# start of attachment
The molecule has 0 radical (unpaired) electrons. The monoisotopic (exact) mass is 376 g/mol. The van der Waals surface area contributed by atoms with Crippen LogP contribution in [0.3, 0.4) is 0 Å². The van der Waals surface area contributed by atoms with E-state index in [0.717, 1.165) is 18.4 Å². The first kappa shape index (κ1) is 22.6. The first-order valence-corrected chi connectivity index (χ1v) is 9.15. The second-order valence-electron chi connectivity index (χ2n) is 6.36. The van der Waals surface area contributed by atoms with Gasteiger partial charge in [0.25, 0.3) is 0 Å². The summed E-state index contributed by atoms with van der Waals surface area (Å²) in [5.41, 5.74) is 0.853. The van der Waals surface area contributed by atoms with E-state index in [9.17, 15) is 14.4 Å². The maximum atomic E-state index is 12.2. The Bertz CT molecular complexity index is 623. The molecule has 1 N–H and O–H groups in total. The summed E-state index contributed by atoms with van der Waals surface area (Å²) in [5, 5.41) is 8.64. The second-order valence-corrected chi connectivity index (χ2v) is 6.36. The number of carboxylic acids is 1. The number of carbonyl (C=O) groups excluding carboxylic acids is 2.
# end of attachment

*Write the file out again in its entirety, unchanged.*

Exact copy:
The molecule has 0 radical (unpaired) electrons. The monoisotopic (exact) mass is 376 g/mol. The van der Waals surface area contributed by atoms with Crippen LogP contribution in [0.3, 0.4) is 0 Å². The van der Waals surface area contributed by atoms with E-state index in [0.717, 1.165) is 18.4 Å². The first kappa shape index (κ1) is 22.6. The first-order valence-corrected chi connectivity index (χ1v) is 9.15. The second-order valence-electron chi connectivity index (χ2n) is 6.36. The van der Waals surface area contributed by atoms with Gasteiger partial charge in [0.25, 0.3) is 0 Å². The summed E-state index contributed by atoms with van der Waals surface area (Å²) in [5.41, 5.74) is 0.853. The van der Waals surface area contributed by atoms with E-state index in [9.17, 15) is 14.4 Å². The maximum atomic E-state index is 12.2. The Bertz CT molecular complexity index is 623. The molecule has 1 N–H and O–H groups in total. The summed E-state index contributed by atoms with van der Waals surface area (Å²) in [5, 5.41) is 8.64. The second-order valence-corrected chi connectivity index (χ2v) is 6.36. The number of carboxylic acids is 1. The number of carbonyl (C=O) groups excluding carboxylic acids is 2.